The Romans called the sun Sol, which in English means sun. In ancient Greece, the sun was called Helios.
Our Sun is not unique in the universe. It is a common middle-sized yellow star which scientists have named Sol, after the ancient Roman name. This is why our system of planets is called the Solar System. There are trillions of other stars in the universe just like it. Many of these stars have their own systems of planets, moons, asteroids, and comets.
The Sun was born in a vast cloud of gas and dust around 5 billion years ago. Indeed, these vast nebulae are the birth places of all stars. Over a period of many millions of years, this gas and dust began to fall into a common center under the force of its own gravity.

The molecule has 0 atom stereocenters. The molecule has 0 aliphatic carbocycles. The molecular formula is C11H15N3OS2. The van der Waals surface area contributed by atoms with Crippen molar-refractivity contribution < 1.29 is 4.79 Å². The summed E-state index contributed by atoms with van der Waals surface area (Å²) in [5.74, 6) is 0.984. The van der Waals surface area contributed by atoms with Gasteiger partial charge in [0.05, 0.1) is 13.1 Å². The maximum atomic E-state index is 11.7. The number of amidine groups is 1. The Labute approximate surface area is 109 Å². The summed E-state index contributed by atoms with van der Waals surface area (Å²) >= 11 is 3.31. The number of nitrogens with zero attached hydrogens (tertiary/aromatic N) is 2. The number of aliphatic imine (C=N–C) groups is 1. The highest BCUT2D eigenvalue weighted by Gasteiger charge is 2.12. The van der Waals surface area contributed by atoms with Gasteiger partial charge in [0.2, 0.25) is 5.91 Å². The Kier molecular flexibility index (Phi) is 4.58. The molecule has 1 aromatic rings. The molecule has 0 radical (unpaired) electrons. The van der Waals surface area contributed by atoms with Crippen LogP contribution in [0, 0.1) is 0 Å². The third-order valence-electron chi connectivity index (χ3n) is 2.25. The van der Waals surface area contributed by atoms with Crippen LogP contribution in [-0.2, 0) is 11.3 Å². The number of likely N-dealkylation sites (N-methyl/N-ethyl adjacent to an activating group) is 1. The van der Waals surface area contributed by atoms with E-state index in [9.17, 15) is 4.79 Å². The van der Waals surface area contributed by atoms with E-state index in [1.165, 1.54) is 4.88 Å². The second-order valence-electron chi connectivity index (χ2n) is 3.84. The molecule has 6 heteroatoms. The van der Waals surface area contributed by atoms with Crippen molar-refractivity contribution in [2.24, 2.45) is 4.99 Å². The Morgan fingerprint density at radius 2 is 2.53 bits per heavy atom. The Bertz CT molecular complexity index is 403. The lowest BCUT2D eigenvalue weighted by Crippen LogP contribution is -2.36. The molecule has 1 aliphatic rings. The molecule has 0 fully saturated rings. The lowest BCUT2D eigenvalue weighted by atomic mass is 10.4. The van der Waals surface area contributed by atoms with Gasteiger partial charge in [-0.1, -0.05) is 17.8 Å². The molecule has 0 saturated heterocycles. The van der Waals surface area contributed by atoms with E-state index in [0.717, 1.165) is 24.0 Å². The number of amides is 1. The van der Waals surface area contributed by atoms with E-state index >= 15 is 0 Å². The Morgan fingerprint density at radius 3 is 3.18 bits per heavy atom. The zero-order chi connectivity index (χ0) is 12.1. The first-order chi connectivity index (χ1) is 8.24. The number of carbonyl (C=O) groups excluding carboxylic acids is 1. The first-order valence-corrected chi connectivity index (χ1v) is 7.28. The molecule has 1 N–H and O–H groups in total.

At the center, an ever growing body of mass was forming. As the matter fell inward, it generated a tremendous amount of heat and pressure. As it grew, the baby Sun became hotter and hotter. Eventually, when it reached a temperature of around 1 million degrees, its core ignited, causing it to begin nuclear fusion. When this happened, the Sun began producing its own light, heat, and energy.